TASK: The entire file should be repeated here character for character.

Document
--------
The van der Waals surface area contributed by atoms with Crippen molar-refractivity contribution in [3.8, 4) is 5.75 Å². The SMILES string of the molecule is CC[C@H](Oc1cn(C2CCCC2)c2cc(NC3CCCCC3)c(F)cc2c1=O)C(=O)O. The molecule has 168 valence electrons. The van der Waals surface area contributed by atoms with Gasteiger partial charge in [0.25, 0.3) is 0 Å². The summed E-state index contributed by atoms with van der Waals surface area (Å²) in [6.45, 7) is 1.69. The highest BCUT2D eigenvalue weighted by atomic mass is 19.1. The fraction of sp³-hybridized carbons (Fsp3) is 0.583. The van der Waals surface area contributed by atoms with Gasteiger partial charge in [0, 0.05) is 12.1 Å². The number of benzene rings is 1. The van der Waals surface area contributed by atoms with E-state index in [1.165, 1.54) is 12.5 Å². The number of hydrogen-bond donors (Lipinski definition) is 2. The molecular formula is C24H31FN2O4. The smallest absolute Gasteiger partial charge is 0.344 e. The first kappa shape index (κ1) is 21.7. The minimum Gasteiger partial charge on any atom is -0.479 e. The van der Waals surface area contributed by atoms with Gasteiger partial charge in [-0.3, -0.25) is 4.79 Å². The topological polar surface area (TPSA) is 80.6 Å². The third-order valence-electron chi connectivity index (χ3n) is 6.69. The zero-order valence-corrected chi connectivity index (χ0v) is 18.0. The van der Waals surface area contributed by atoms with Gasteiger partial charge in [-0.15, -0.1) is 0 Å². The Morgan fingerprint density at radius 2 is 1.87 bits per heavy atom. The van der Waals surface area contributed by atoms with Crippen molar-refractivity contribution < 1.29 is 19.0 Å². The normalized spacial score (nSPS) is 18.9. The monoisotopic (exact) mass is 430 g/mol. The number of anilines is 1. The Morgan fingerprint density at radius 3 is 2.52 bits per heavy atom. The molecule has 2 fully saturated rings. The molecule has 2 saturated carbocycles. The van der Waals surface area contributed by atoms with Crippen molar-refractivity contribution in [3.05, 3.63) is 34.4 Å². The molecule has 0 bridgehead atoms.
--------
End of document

The van der Waals surface area contributed by atoms with Crippen molar-refractivity contribution in [3.8, 4) is 5.75 Å². The SMILES string of the molecule is CC[C@H](Oc1cn(C2CCCC2)c2cc(NC3CCCCC3)c(F)cc2c1=O)C(=O)O. The molecule has 168 valence electrons. The van der Waals surface area contributed by atoms with Gasteiger partial charge in [0.25, 0.3) is 0 Å². The summed E-state index contributed by atoms with van der Waals surface area (Å²) in [6.45, 7) is 1.69. The highest BCUT2D eigenvalue weighted by atomic mass is 19.1. The fraction of sp³-hybridized carbons (Fsp3) is 0.583. The van der Waals surface area contributed by atoms with Gasteiger partial charge in [0, 0.05) is 12.1 Å². The number of benzene rings is 1. The van der Waals surface area contributed by atoms with E-state index in [1.165, 1.54) is 12.5 Å². The number of hydrogen-bond donors (Lipinski definition) is 2. The molecular formula is C24H31FN2O4. The smallest absolute Gasteiger partial charge is 0.344 e. The first kappa shape index (κ1) is 21.7. The minimum Gasteiger partial charge on any atom is -0.479 e. The van der Waals surface area contributed by atoms with Gasteiger partial charge in [-0.3, -0.25) is 4.79 Å². The topological polar surface area (TPSA) is 80.6 Å². The third-order valence-electron chi connectivity index (χ3n) is 6.69. The zero-order valence-corrected chi connectivity index (χ0v) is 18.0. The van der Waals surface area contributed by atoms with Gasteiger partial charge in [-0.15, -0.1) is 0 Å². The Morgan fingerprint density at radius 2 is 1.87 bits per heavy atom. The van der Waals surface area contributed by atoms with Crippen molar-refractivity contribution < 1.29 is 19.0 Å². The normalized spacial score (nSPS) is 18.9. The monoisotopic (exact) mass is 430 g/mol. The number of anilines is 1. The Morgan fingerprint density at radius 3 is 2.52 bits per heavy atom. The molecule has 2 fully saturated rings. The molecule has 2 saturated carbocycles. The van der Waals surface area contributed by atoms with Crippen molar-refractivity contribution in [3.05, 3.63) is 34.4 Å². The molecule has 0 bridgehead atoms.